As recently as May, the Canadian Merchant Service Guild updated its members on the Canadian seafarer shortage, noting that, “despite the number of graduates coming out of Canadian marine schools, the number of seafarers retiring each year from the Canadian marine industry exceeds the number of new entrants. As a result, our industry is facing a shortage of personnel; particularly those holding high levels of certificates of competency, such as the qualifications of Master Mariner, Master Near Coastal, as well as First-class and Second-class Engineers. The shortage is now increasing and spreading to other certificates of competency. A recent federal government study indicates that over half of the remaining Canadian maritime workforce will retire over the next few years. This includes a further 52% of current engineering officers and 47% of deck officers.”

The update spells out the implications of this trend and discusses the options for addressing it.

Here’s what it says on the use of foreign seafarers:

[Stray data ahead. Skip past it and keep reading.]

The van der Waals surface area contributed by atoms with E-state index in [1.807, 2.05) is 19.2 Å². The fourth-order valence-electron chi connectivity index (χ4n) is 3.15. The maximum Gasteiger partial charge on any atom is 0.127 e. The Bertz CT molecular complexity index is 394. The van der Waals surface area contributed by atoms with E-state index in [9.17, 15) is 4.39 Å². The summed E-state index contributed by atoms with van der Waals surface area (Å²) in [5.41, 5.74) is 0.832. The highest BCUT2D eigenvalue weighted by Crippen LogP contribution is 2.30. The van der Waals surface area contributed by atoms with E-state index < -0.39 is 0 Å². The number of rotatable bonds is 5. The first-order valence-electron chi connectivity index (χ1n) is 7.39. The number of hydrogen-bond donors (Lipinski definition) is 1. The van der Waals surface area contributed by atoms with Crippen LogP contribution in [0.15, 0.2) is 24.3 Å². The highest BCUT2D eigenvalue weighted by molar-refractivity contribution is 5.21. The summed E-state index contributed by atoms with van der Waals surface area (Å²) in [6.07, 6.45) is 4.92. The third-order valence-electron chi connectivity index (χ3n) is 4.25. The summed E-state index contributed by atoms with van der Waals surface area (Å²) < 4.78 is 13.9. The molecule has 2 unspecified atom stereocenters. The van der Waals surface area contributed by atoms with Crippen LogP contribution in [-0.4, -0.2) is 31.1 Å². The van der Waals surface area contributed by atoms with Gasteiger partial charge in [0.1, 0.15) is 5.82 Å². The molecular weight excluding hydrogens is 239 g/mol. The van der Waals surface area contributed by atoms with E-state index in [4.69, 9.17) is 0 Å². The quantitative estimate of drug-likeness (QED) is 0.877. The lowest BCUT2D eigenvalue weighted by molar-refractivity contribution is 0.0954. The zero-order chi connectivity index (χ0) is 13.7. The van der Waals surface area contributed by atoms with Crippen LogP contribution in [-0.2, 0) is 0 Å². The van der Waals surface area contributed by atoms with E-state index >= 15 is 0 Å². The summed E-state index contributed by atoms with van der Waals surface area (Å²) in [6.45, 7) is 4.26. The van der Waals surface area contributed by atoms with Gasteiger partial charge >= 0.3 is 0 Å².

“For a number of years the Guild has called for a program to assess the qualifications of new Canadians (permanent residents or citizens) who previously worked as seafarers in other countries, but after arriving in Canada have only been employed in occupations outside of our marine industry. This initiative has showed signs of success. Hundreds of new Canadians have applied to Transport Canada to have their foreign seafaring qualifications assessed, and have completed any gaps in their required training, and are now working alongside other Guild members. These are Canadians holding Canadian Certificates of Competency.

“The federal government has also signed agreements with a number of other nations to recognize certain foreign certificates of competency on board Canadian-flag vessels when qualified Canadians are not available. A number of Guild members are extremely disappointed with this development and are not pleased to hear that unions are not consulted regarding these agreements signed with foreign nations. The seafaring community across the country, including unions, are informed of arrangements made with foreign countries by way of Ship Safety Bulletins; after the fact.

“The position established by the National Board of the Guild regarding the recognition of foreign credentials aboard Canadian-flag vessels is that this is a temporary measure, and while it is far from ideal, it will enable Canadian-flag vessels to continue operating until a sufficient number of qualified Canadians become available.